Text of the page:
Wales head coach Stephen Jones felt the jubilation of an entire nation as they reached the semi-finals for the first time since 2013 with a 70-36 victory over Scotland.
Andrew Higgins led the charge, scoring four tries and converting nine of Wales’ 12 scores to see them through to their second-ever semi-final.
Dan Grant matched his Welsh counterpart with four tries to continue his record of scoring in every game as Scotland’s campaign ended with another battling defeat.
Wales opened with a heavy loss to France before wins over the USA and Scotland saw them into the last four.
“Words can’t describe it,” Jones said. “We knew we had to win the next two games and people back home are behind us 120 per cent.
“We even got a lovely little video yesterday from a little girls’ team in Wrexham, the Valkyries, wishing us all good luck in Welsh and in English.
“It’s as much for the people back home as it is for us that win today, I couldn’t ask for more from the boys and girls, they have given their souls.”
Harry Jones’ wonderful solo try was the pick of Wales’ six first-half scores as Scotland looked to keep pace through Grant, Mike Mellon and John Willans.
Wales then pulled away in the second half as Andrew Higgins and Scott Trigg-Turner scored hat-tricks, with Jones and Martin Lane notching two each.
Only Alan Caron remains from Wales’ 2013 squad, and captain Stuart Williams hopes today’s performance serves as a reminder of what his side can do.
He said: “My first semi-final, it’s a really big thing and there will be a lot of pressure going forward because we are not here just to partake.
“We are here to compete and actually win, and that’s what we’ve hopefully proved out there.
“Going and having a 140-plus defeat to the French and then coming back and having a great showpiece game against the USA and another great showpiece game against Scotland there.”
Scotland captain Mike Mellon took an unusual approach of purposefully not knowing what was on the line as they kicked off the game.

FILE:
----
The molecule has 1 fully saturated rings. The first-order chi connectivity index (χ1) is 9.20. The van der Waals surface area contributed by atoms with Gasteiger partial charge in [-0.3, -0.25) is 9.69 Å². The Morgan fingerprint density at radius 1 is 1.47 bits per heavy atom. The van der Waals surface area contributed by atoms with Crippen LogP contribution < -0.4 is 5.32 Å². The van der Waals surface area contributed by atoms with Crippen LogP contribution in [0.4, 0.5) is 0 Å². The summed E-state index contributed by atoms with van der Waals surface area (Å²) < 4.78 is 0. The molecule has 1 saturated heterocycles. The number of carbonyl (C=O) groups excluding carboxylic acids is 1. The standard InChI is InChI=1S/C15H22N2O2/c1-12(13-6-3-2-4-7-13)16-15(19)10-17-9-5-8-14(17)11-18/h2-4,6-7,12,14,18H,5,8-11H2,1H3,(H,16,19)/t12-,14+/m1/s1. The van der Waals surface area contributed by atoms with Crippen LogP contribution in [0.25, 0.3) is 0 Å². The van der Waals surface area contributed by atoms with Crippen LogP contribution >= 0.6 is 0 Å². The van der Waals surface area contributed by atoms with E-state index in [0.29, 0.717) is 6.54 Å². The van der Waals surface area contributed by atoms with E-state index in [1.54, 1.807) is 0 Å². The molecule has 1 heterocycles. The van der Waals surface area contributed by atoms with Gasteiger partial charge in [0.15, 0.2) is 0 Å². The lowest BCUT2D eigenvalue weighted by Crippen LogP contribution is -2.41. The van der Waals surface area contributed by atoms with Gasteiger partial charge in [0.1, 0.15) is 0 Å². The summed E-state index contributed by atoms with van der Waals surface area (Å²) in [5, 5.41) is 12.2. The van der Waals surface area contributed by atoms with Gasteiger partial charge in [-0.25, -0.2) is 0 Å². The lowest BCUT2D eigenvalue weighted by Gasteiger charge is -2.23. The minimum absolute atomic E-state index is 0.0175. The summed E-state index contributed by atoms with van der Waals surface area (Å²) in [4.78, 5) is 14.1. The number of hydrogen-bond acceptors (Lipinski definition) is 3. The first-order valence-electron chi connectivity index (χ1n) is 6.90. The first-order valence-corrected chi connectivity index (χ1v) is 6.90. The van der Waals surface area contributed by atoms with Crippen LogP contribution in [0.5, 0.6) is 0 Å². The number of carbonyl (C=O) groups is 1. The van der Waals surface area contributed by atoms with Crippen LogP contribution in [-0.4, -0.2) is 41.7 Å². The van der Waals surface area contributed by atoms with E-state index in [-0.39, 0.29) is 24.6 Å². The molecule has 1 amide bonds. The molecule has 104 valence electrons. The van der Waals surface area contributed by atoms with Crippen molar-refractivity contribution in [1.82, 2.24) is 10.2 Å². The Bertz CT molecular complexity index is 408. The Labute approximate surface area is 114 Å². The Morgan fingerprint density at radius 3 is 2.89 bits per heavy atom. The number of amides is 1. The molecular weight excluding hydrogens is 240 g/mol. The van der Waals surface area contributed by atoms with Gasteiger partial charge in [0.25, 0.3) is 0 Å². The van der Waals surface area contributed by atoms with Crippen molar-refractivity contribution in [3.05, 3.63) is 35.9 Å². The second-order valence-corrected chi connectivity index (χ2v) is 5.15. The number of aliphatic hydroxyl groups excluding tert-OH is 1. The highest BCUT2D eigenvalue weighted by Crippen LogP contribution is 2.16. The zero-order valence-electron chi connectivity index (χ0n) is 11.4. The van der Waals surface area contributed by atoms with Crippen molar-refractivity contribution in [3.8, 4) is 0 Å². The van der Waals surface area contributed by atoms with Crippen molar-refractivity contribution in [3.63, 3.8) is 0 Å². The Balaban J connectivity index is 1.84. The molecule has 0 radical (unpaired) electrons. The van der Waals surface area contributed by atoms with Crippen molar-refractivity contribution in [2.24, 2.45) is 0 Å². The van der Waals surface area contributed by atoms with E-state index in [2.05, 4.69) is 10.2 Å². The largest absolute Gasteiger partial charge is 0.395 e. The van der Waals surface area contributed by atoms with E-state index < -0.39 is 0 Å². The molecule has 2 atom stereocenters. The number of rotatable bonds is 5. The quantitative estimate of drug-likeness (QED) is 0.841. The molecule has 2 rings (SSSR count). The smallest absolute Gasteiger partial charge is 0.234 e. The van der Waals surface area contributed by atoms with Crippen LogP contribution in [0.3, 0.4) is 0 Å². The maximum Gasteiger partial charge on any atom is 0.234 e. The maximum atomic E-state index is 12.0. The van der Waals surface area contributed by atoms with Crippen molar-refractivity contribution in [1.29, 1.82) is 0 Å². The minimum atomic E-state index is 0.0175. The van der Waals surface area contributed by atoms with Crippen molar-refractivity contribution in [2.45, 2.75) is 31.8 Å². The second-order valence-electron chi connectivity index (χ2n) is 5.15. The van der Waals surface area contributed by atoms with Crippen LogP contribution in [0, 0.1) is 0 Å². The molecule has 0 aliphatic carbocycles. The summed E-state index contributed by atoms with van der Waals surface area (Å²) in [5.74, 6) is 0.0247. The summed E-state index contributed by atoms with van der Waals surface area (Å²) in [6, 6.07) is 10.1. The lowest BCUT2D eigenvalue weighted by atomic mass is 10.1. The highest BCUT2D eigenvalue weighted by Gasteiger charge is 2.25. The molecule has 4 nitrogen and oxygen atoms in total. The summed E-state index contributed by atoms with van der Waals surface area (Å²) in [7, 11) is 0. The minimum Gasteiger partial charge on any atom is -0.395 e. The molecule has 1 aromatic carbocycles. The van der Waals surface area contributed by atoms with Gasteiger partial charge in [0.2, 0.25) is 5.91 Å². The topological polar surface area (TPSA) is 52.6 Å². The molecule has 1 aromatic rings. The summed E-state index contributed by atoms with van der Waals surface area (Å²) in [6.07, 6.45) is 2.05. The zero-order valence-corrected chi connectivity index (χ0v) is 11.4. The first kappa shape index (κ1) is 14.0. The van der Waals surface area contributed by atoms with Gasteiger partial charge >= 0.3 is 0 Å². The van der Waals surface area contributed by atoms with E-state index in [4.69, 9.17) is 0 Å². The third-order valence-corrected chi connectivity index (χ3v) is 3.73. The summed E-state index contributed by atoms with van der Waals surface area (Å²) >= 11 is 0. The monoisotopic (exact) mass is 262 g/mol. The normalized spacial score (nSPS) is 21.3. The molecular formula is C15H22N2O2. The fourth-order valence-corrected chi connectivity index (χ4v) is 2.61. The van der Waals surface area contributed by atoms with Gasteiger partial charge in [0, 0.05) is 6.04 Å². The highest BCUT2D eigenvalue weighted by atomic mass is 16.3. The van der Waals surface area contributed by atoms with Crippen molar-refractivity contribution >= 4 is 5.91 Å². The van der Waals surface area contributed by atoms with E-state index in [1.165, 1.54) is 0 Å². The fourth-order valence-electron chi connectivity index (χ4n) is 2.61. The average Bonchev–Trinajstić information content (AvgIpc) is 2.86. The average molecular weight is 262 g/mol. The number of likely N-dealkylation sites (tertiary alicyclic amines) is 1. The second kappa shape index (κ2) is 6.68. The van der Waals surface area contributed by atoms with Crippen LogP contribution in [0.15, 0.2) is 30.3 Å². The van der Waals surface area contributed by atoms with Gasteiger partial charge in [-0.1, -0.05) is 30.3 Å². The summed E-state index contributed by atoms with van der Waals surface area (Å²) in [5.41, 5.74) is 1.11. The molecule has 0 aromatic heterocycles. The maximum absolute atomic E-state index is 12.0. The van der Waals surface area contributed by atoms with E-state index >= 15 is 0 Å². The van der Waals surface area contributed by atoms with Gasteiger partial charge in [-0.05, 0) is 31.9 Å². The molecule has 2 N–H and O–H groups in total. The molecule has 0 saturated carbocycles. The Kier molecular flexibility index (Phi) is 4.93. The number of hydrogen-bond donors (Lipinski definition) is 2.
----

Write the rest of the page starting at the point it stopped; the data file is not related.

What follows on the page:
After the USA’s defeat to holders France earlier in the day, a Scotland win would have put them in the semi-finals at Wales’ expense.
He said: “We decided this morning that all phones would be switched off from 11 o’clock and no one would know the score of the game.
“We didn’t know going into that game, because it could have affected the performance on the pitch, we didn’t want that in the back of our minds.
“I don’t actually know the result even now, we tried to focus on our game and get the result we needed but unfortunately it never happened today.
Both he and head coach Mark Roughsedge took pride in how much the defeat hurt them, as the latter reflected on the wholesale improvement from their 2017 showing where they finished last.
Roughsedge said: “It’s an unusual feeling of being deflated for us because we’re normally pretty happy with what has gone on.
“It just gives you a reflection of where we’re currently at and the trajectory we are on, we were very disappointed with that game.
“We were disappointed that we didn’t execute the game plan and that’s a compliment to where we are on our journey.
“I honestly believe in the next World Cup we will be very, very competitive to the point where we’re challenging in the knockout stages, that’s a goal we have got in this group.”